The day after the public release of a letter by Prime Minister Hun Sen defending the AZ company’s contract to maintain National Route 4 in exchange for toll fees, criticism of the contract continued.
The deputy governor of Sihanoukville province said Tuesday that the new tolls may have contributed to a 30-percent decline in tourism in recent months.
“I heard that people don’t want to pay toll road fees along National Route 4,” First Deputy Governor Sboang Sarath said Tuesday. He added that only 50 percent of hotel rooms have been booked in the beach resort town.
Nuth Nin Doeurn, Tourism Ministry secretary of state, rejected the idea that tolls have affected tourism.
“Foreign tourists do not mind to pay the taxi since the taxis already add in the toll road fees to the price,” he said.
Kek Galabru, founder of the rights group Licadho, which has aided 92 families under eviction threat due to renovations of National Route 4, said Tuesday that she was “very disturbed” by the prime minister’s letter.
“I was told by the minister of Public Works and Transportation that AZ’s contract specified only that they were to maintain the road, not that they should enlarge it,” she said. “When the prime minister writes that 200 km of enlargement are complete, this means that AZ has nearly completed an enlargement without permission.”
Kek Galabru also rejected the prime minister’s claim in the letter that the families had settled near the road illegally.
“The 92 families showed me many land titles,” she said. “They were asked to destroy their homes. The government should compensate them.”
Kim Than, a representative of the families facing eviction in Kandal province’s Ang Snuol district, said Tuesday that there has never been any negotiations about compensation for their removal by the AZ company.
“We have lived along the road since 1979,” he said. “And we have had land titles issued by district authorities in 1990. We are not squatters…. We are not opposing the country’s development, but please the government should pay reasonable compensation to us so that we can buy pieces of land for houses.”
“Article Five of the 2001 Land Law says that land will not be appropriated without compensation, but this is not followed,” Kek Galabru said.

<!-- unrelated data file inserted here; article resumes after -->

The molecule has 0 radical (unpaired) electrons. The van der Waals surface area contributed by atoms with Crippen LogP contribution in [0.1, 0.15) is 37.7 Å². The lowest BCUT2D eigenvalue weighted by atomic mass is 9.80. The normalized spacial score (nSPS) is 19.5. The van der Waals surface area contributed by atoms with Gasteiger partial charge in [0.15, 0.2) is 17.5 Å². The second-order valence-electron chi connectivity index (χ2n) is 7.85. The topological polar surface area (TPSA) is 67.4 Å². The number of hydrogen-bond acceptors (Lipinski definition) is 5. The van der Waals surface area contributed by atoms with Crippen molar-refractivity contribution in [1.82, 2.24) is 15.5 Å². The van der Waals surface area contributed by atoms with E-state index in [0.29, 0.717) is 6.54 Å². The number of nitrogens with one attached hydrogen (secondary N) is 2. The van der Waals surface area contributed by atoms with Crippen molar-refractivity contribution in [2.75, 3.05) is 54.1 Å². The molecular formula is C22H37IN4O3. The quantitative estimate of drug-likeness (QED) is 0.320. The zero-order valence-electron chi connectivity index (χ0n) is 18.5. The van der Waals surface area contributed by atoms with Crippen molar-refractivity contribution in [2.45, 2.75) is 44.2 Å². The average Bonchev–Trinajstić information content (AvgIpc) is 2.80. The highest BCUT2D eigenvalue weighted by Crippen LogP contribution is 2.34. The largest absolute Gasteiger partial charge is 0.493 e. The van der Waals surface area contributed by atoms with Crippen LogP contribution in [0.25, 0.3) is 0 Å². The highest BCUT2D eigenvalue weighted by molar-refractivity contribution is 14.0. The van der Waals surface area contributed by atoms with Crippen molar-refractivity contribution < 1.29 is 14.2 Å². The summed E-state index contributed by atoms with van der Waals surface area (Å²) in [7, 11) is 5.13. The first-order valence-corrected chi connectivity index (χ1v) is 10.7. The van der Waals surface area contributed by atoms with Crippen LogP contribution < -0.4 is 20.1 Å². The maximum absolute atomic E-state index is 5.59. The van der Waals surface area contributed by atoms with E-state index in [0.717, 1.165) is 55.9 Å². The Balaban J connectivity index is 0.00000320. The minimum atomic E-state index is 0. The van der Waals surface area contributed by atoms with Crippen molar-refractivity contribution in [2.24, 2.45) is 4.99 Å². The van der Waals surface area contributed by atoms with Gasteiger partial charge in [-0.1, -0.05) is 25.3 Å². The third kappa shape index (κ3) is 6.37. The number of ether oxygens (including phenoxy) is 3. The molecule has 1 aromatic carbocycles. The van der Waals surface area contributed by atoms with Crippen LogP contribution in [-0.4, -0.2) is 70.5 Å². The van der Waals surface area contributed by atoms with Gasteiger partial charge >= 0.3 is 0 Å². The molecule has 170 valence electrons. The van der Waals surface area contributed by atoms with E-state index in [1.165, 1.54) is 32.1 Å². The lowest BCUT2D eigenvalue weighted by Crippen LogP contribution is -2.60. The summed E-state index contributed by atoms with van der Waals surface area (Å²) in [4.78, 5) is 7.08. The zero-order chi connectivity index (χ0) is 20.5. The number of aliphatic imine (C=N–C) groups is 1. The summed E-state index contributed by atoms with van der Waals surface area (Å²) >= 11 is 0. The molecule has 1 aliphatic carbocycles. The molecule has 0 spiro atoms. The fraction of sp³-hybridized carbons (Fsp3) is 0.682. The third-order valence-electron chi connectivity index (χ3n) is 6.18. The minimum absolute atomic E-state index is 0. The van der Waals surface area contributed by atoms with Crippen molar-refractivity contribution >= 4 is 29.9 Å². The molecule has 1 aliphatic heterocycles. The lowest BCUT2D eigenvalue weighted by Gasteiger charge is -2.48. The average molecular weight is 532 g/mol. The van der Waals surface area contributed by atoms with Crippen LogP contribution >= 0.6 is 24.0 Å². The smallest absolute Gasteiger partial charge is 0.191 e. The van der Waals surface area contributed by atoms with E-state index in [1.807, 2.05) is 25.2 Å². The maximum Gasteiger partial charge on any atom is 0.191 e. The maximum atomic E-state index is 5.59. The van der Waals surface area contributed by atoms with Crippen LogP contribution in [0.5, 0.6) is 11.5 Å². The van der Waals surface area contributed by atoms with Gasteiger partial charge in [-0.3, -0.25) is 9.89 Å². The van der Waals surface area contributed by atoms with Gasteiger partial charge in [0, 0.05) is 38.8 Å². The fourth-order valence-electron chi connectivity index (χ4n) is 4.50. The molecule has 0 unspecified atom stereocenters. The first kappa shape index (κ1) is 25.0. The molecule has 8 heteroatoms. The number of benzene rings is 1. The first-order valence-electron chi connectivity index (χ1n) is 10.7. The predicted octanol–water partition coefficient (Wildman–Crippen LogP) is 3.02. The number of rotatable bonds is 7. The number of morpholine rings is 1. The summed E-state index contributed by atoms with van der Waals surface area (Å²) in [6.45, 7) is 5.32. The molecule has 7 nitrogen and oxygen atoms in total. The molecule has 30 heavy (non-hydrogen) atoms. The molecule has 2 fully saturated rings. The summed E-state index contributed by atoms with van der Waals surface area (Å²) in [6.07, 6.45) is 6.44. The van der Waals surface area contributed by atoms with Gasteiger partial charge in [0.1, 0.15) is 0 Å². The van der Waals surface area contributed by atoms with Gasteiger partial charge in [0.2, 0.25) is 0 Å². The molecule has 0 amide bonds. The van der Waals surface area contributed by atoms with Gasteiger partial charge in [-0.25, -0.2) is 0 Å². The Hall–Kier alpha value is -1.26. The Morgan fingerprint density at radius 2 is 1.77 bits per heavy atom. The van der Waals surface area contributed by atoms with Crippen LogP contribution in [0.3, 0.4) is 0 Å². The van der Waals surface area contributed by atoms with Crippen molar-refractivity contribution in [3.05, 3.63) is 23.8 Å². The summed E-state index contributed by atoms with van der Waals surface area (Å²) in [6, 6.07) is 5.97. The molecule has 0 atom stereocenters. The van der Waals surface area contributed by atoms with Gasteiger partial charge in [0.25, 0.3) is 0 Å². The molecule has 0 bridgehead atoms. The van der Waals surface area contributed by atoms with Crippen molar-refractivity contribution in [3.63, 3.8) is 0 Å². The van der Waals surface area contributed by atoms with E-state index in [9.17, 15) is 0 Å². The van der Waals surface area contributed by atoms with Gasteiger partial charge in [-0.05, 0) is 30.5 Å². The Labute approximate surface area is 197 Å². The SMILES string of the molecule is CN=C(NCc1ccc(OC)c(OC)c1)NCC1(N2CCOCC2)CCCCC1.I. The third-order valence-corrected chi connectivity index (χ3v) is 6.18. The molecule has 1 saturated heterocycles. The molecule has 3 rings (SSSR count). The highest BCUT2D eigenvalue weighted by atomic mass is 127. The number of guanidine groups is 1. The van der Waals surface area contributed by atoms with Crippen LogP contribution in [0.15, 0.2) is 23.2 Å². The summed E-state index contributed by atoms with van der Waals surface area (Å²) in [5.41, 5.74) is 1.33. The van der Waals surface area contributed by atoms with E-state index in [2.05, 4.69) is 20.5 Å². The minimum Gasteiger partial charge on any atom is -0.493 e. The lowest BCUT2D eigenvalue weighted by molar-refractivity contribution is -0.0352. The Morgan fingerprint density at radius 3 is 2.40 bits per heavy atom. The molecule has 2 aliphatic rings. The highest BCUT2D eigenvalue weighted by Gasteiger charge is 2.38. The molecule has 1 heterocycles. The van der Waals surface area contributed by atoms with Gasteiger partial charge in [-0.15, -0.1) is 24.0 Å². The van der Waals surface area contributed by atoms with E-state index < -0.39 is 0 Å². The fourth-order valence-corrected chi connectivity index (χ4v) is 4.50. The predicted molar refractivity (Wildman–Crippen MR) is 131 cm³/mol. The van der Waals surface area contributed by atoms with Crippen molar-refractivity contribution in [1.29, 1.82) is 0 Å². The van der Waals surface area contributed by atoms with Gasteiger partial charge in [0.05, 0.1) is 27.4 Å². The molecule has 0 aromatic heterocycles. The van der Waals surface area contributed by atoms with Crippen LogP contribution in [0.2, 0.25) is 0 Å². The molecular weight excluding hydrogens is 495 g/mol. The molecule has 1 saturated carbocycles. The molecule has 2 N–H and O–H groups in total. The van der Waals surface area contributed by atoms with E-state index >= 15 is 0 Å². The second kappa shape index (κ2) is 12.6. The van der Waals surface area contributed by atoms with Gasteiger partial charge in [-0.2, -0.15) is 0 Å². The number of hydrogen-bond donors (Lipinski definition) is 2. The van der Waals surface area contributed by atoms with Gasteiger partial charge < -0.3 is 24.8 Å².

Meanwhile, opposition parliamentarian Son Chhay said Tuesday that despite the controversy over the AZ contract, another company is in negotiations to operate tolls on National Route 5 and National Route 6 in exchange for maintaining the roads.
“We have heard that Samart has been given the green light by the prime minister to negotiate with the Ministry of Public Works,” Son Chhay said.
Minister of Public Works and Transportation Sun Chanthol could not be reached for comment Tuesday.
Uk Chan, secretary of state for the ministry, said he did not know about any negotiations with Samart, which currently operates a mobile telephone service and has the concession to operate air traffic control at Phnom Penh International airport.
Samart Communication CEO Somchai Lertwiset-Theerakul said he only deals with the corporation’s mobile phone business.
Hun Sen’s March 16 letter to Son Chhay defended AZ’s contract, saying that the government could not afford to maintain the road and AZ has gone into debt repairing it, so it has the right to collect fees.
Son Chhay responded saying the key point the prime minister failed to address was the secrecy surrounding the concession contracts.
“We want the government to release the AZ contract and conduct a survey of the needs and amount of tolls being collected along National Route 4,” he said.
(Additional reporting by Pin Sisovann and Van Roeun)